Scottish prison system facing considerable risks says Auditor General for Scotland

Tuesday December 12th 2023

HMP Edinburgh Saughton

HMP Edinburgh in Saughton.

Written by Midlothian View Reporter, Luke Jackson

Scotland’s prison system is facing considerable risks, including the poor performance of the company that transports prisoners to and from custody.

The Auditor General for Scotland has published a s22 report on the challenges facing the Scottish Prison Service.

The Scottish Prison Service (SPS) contracted GEOAmey in 2018 to transfer prisoners in Scotland between prisons, courts, police custody units and healthcare facilities. But in recent years GEOAmey has been unable to recruit the staff needed to deliver the contract. This has resulted in significant delays and inefficiencies across the justice system.

SPS manages the custody and escorting contract on behalf of its justice partners. It issued improvement notices to GEOAmey, and fined the company about £4 million, but these have had limited impact. SPS is now taking more direct action, including offering financial support to GEOAmey to aid staff recruitment. These actions are expected to take around six months to take effect.

In the meantime, Scotland’s prison population is rising and becoming more complex. The average prison population was around 7,500 in 2022/23. It is forecast to increase to over 8,150 by March 2024. This will put more pressure on Scotland’s ageing prison estate, which needs significant investment to make it fit-for-purpose.

Stephen Boyle, Auditor General for Scotland, said:

“The issues facing Scotland’s justice sector are of significant concern and cannot be resolved by the Scottish Prison Service alone.

“It is essential that there is close collaboration between the prison service, the Scottish Government and their justice partners to ensure prison services can be maintained in a safe and secure environment.”

Section 22 reports are submitted to Scottish Ministers for laying in the Parliament along with the accounts of the relevant body. While there are statutory deadlines for these reports, the actual timing of publication is determined by when the report is laid in the Scottish Parliament by Scottish Ministers.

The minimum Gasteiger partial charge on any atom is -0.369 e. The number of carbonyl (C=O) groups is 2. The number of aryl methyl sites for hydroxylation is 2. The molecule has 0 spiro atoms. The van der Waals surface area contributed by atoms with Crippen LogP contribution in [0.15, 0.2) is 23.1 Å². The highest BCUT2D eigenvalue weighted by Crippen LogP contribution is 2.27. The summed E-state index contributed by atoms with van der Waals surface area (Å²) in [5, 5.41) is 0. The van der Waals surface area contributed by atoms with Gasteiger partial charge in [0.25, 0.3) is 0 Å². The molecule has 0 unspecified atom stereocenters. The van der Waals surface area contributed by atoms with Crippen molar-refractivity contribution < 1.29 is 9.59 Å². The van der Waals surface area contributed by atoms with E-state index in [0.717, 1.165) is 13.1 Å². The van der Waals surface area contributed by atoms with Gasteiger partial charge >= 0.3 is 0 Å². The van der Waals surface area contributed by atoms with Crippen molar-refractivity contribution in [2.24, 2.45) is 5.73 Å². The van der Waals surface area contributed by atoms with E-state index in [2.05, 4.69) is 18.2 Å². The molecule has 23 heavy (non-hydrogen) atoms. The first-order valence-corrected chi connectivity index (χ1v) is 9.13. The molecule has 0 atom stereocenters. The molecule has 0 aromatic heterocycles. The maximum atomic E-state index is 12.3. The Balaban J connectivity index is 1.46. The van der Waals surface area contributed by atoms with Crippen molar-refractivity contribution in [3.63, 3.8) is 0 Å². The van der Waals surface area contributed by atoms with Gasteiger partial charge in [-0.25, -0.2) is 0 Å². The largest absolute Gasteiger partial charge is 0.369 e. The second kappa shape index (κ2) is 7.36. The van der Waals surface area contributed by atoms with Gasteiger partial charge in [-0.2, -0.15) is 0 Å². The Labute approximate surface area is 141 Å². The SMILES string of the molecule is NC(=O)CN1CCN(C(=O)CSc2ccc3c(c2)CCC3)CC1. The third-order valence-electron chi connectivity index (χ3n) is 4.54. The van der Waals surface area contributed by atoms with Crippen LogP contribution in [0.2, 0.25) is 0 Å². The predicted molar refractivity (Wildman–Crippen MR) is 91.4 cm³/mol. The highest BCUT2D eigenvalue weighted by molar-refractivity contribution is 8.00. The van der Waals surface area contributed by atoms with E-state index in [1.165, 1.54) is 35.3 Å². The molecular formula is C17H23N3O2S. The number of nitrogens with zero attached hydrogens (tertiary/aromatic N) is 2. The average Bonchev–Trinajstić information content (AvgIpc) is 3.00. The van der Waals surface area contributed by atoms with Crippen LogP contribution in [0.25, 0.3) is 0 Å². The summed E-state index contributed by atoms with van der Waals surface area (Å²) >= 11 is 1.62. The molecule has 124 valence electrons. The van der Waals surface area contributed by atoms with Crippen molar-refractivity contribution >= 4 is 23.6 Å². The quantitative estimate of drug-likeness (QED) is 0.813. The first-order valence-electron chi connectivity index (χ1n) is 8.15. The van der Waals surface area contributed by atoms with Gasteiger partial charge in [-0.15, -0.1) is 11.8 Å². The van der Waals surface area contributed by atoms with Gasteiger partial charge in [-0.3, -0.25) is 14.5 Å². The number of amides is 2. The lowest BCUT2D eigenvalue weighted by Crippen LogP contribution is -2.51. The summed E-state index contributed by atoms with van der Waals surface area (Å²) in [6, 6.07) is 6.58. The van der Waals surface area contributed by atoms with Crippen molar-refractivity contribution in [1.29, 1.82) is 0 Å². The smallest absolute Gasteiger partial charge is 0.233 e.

The Auditor General has prepared the report on the Scottish Prison Service’s audited accounts for 2022/23 under Section 22 of the Public Finance and Accountability (Scotland) Act 2000. This allows the Auditor General to bring to the Parliament’s and the public’s attention matters of public interest related to the financial statements of public bodies.

Some key points:

– Between April 2022 and October 2023, staffing levels at GEOAmey decreased from around 660 to around 520 full-time equivalents, around 25 per cent less than the estimated 670 to 700 needed to deliver the required levels of service.

– Between July and September 2023, only 62 per cent of prisoners due in court arrived back on time. Similarly, only 65 per cent of non-court escort services such as transfers to hospitals, police identification parades or special escorted leave, took place on time.

– Greater proportions of prisoners are required to be accommodated separately in Scotland’s prisons due to a wide range of issues, including their legal status (remand or convicted), sex, age or offending history.

– The Scottish Prison Service has said that the maximum the current prison estate can accommodate is approximately 8,300. However, this includes the use of double cell occupancy.

– In March 2023, an average of 2,368 prisoners (31.5 per cent) occupied double cells across the prison estate in Scotland. Double cells are used across establishments, including at HMP Perth where HMIPS reported in their May 2023 full inspection report that some shared cells were ‘well below the minimum standard of space’ as prescribed by the Council of Europe Committee for the Prevention of Torture (CPT). Similar criticisms have been raised by HMIPS about shared cells at HMP Barlinnie.

– The replacement for HMP Barlinnie is expected to be significantly higher than the £387.6 million originally estimated in October 2019.

You can read the full report The 2022/23 audit of the Scottish Prison Service HERE.

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